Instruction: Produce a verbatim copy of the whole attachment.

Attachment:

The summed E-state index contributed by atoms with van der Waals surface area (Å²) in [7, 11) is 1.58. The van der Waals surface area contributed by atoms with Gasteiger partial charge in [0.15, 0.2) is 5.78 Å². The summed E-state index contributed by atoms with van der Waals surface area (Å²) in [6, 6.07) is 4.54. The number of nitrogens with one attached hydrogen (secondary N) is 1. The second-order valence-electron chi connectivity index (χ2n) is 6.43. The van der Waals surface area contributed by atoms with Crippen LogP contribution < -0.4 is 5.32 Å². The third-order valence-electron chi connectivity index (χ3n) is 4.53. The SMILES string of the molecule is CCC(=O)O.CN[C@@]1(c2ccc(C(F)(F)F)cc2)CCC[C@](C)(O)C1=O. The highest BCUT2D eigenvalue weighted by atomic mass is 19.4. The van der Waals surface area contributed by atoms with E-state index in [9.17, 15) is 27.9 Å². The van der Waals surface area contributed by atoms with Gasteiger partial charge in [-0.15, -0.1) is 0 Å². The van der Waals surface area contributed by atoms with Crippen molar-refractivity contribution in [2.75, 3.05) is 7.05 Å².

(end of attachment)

The summed E-state index contributed by atoms with van der Waals surface area (Å²) in [7, 11) is 1.58. The van der Waals surface area contributed by atoms with Gasteiger partial charge in [0.15, 0.2) is 5.78 Å². The summed E-state index contributed by atoms with van der Waals surface area (Å²) in [6, 6.07) is 4.54. The number of nitrogens with one attached hydrogen (secondary N) is 1. The second-order valence-electron chi connectivity index (χ2n) is 6.43. The van der Waals surface area contributed by atoms with Crippen LogP contribution < -0.4 is 5.32 Å². The third-order valence-electron chi connectivity index (χ3n) is 4.53. The SMILES string of the molecule is CCC(=O)O.CN[C@@]1(c2ccc(C(F)(F)F)cc2)CCC[C@](C)(O)C1=O. The highest BCUT2D eigenvalue weighted by atomic mass is 19.4. The van der Waals surface area contributed by atoms with E-state index in [9.17, 15) is 27.9 Å². The van der Waals surface area contributed by atoms with Gasteiger partial charge in [-0.15, -0.1) is 0 Å². The van der Waals surface area contributed by atoms with Crippen molar-refractivity contribution in [2.75, 3.05) is 7.05 Å².